Tuesday, October 13, 2020

The conveyor belt of outrage - I've stepped off

I've 'sort of ' disengaged from Twitter. It's become such a festering hell site of anti-nuance, I've decided to observe, rather than participate. I can't quite bring myself to delete my presence, and I do need the platform when I want to punt out a blog (like this) so I'm working through the process of blocking the most aggro people who seem to love loading on to the conveyor belt of outrage, and easing it out of my field of vision.

I just don't need it in my life, so I'm starting the detoxification of my world by withdrawing from the places where the discourse is so shouty and angsty. One of my favourite writers, Ian Leslie, put it well, so I'm going to quote his passage in full: "Public debates are becoming more algorithmic and binary. You must pick one side or another, and when you do, there is always a ready-made script waiting for you to run. When Tory ministers defended Dominic Cummings over his trip to Durham, it wasn’t just what they said that was depressing but how: in a series of near-identical, robotic tweets. More of us are behaving like politicians. Every row on social media is conducted with a set of arguments, slogans and memes that each side – and in binary arguments there can only be two sides – faithfully deploy."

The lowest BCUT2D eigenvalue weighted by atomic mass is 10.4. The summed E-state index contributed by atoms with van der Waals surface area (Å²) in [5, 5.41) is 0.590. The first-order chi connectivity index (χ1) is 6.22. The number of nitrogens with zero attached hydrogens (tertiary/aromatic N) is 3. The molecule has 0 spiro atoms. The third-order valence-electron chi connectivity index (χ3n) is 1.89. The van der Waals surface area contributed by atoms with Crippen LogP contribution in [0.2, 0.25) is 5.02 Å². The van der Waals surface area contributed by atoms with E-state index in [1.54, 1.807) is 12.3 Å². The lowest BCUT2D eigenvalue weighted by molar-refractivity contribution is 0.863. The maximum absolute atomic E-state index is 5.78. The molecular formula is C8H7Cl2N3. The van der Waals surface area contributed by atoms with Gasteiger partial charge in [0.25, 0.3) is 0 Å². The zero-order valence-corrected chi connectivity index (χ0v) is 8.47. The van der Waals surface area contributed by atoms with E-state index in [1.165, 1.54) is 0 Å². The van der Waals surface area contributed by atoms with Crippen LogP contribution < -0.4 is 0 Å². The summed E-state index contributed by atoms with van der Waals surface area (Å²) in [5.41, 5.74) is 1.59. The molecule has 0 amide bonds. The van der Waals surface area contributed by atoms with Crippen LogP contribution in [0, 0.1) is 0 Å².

I guess Twitter is where the debate happens, and it's not just about politics, but sport, especially football. Elsewhere, despite the data scraping and social manipulation, I find Facebook to be more carefully curatable. LinkedIn is mostly corporate boosterism, but at least it has some useful well argued content. And Instagram? Ah well, Instagram is my new vice. It may be harmful for young people trying to live up to an aspiration of image perfection, but for me it's the comforting balm of aesthetic comfort and joy. I love the stimulating drip of goodness than oozes onto my feed, mainly outdoor landscapes, but also photos of food, art, weirdness, shoes, jackets, jeans, retro photos and more music ideas for our programme. The universe it creates is one of walks I want to go on -  the Camino, the Appalachian trail, the Wainwrights, the Munroes and the peaks of Snowdon - in boots and fleeces I want to wear. It gives me visual recall of cities and open spaces I’ve only got fading memories of, such the gorgeous South of Western Australian and the deep outback, oddities like Tallinn, Berlin, Marseille, rural Italy, Miami and many more. That's what I need in my life, something to look forward to. It's what we all need, frankly.  Call it escapism, but I’ve done with reality and I’m done with Twitter.


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